Label: Navigator Records Release Date: Out Now Website: Don’t be put off by folk music. I know it conjures up horrible nightmarish flashbacks of Steeleye Span appearing on Crackerjack, bawdy cider sloshed fiddlers and feral Cornishmen with hideous beards performing on top of hay bales. But let’s get past those preconceptions. Martin Green is to the accordion what Seb Rochford is to the drums, a man who bounces from the traditional to the experimental almost seamlessly. As an infant Green suckled from the squeezebox; his family, themselves traditional musicians sent young Martin off to learn the Accordion under the tutelage of the great Alberto Santilly. He then became somewhat of a Luke Skywalker figure, learning the ways of the folk under Obi Wan. On his voyage he teamed up with Eliza Carthy (who I’m not going to call Princess Leia) contributing notably on the acclaimed Red Rice. He’s also worked with the likes of Nitin Sawhney, Joan Baez and Hugh Cornwall. Some may also be familiar with Green’s work in acts such as Lau, and with Joe Townsend on Return to the Woods. The Martin Green Machine came together initially to participate in Scotland’s premier winter music festival ‘Celtic Connections’ as a commission piece; having been well received the collective of musicians have finally decided to put something down on record. First Sightings is an album that is sure to go beyond being a token entry on the Mercury Prize short list; it’s potentially the bomb of musical escapism that we all have been waiting to explode in 2009. Starting with ‘Repetition’ a maddening jolt through the mind of a sufferer of OCD, it’s an opener which could upon first listen turn many to hit skip and pass straight on to track two, as the song is a test of endurance as much as it is a challenging listen. Green himself comes to the party on ‘23A’ with a delicate solo that breaks out into a triumphant storm. You can almost imagine a little fishing vessel struggling in choppy waters off the coast of Scotland as he plays. Inge Thomson provides vocals on ‘Quayle Paint’, Thomson who has recently worked with the bard of bleak Bonnie Prince Billy, offers a serene softness, alluring like that of Asami Yamazaki in Audition, complimenting the delicate acoustic guitar and towering brass section that powers the track along. ‘Horse’ is a lush harpy’s call; the track disfigures itself in Tom Cook’s dizzying epileptic guitar work. ‘Give Up The Body’ features Demmy who I’m assuming by his accent is French, he knows the world is not a fair place and that the devil always prevails, or so he says in his irritating evil clown like introduction. Thankfully the beauty of the music returns to overwhelm his pessimism. ‘Rory’ saunters into ‘PSP’, a track which jerks into life with “ba do ba” jazz calls, plain daft but it works. ‘Can’t Use A Map’ pinball’s all over the place, once again channeling free spirits and flippant philosophy “Can’t use a map if you don’t know where you are”. It certainly leaves you disorientated. Sophie Bancroft provides the ethereal vocals on ‘Shudder’ which freaks a bit Mars Volta before the album closes with ‘The Disappearing Platelayer’ featuring the walkabout dream poetry of Moff Skellington, a song which takes the listener hand in hand on a wander through Thomas Hardy-eque fields, only it’s set somewhere up North.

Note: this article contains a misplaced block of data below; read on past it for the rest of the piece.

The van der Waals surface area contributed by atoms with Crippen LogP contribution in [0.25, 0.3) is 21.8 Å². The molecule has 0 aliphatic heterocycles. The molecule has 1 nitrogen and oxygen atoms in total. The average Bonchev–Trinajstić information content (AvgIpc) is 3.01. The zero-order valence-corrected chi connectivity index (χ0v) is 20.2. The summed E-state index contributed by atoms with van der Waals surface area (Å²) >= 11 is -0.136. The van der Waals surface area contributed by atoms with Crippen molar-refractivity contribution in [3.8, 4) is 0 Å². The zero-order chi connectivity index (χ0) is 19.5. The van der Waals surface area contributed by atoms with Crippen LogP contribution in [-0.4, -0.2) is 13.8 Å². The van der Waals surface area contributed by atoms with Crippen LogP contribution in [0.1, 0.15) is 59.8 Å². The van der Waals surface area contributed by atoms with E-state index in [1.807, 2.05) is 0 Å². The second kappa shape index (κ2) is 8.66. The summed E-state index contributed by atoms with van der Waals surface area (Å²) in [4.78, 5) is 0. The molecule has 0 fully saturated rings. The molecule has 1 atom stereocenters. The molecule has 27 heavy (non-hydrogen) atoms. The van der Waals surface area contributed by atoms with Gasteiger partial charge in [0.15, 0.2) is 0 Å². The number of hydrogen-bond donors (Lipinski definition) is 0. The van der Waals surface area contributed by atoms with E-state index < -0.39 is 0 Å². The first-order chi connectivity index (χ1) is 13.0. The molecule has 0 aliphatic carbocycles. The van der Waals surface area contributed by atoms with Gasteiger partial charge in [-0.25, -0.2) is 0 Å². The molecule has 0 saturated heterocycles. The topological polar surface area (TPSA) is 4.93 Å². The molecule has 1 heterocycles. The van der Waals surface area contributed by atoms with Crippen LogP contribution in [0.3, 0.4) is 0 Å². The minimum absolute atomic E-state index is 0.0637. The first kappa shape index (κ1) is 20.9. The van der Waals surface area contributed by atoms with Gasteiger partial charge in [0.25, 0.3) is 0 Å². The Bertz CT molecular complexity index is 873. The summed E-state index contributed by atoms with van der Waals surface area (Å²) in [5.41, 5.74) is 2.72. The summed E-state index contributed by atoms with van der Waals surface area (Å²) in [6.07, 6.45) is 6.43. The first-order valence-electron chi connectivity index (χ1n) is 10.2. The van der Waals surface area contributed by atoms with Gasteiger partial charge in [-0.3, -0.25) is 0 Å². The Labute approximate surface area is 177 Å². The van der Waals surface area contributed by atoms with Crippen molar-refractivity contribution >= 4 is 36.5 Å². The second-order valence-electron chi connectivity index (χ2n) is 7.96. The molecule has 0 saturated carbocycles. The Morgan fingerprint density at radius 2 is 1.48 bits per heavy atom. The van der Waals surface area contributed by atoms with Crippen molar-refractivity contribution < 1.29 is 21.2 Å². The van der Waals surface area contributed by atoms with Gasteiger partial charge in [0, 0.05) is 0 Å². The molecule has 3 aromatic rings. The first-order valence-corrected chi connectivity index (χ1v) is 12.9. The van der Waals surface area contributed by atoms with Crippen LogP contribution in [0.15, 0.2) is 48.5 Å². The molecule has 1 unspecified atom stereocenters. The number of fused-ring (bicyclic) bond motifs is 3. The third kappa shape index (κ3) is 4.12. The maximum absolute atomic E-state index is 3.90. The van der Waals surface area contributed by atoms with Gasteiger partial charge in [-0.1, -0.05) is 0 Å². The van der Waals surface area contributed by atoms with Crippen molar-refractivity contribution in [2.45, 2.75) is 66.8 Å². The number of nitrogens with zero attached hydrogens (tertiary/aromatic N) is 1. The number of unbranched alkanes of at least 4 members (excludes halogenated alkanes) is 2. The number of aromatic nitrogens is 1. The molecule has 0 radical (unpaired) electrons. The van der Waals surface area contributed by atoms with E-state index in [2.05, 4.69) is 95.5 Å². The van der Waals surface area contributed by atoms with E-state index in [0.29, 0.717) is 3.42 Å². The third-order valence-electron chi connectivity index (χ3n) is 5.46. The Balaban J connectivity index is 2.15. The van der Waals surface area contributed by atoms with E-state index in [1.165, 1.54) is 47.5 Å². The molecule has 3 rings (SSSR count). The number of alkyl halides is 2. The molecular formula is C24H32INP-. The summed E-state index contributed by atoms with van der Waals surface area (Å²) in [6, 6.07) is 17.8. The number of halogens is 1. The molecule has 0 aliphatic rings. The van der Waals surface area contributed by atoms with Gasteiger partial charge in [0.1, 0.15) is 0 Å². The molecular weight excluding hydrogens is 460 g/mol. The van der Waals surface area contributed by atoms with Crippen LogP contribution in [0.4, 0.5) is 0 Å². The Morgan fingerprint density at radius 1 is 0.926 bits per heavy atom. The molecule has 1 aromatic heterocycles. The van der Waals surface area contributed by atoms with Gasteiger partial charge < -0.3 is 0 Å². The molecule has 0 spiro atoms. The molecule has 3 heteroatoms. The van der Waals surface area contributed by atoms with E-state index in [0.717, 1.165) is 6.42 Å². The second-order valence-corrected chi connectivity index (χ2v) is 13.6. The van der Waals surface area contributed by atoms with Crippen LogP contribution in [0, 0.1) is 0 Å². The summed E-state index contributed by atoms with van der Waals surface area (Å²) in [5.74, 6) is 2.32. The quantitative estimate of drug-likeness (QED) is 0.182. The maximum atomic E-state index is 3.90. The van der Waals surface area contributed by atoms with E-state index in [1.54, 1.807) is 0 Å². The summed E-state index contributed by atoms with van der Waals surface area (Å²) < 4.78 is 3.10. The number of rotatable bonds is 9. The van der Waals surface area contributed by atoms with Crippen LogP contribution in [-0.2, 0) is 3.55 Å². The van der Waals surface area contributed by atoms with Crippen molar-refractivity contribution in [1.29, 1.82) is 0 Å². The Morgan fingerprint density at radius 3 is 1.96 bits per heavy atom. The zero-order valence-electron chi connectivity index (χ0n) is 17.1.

First Sightings is an Odyssey, boundless and consuming.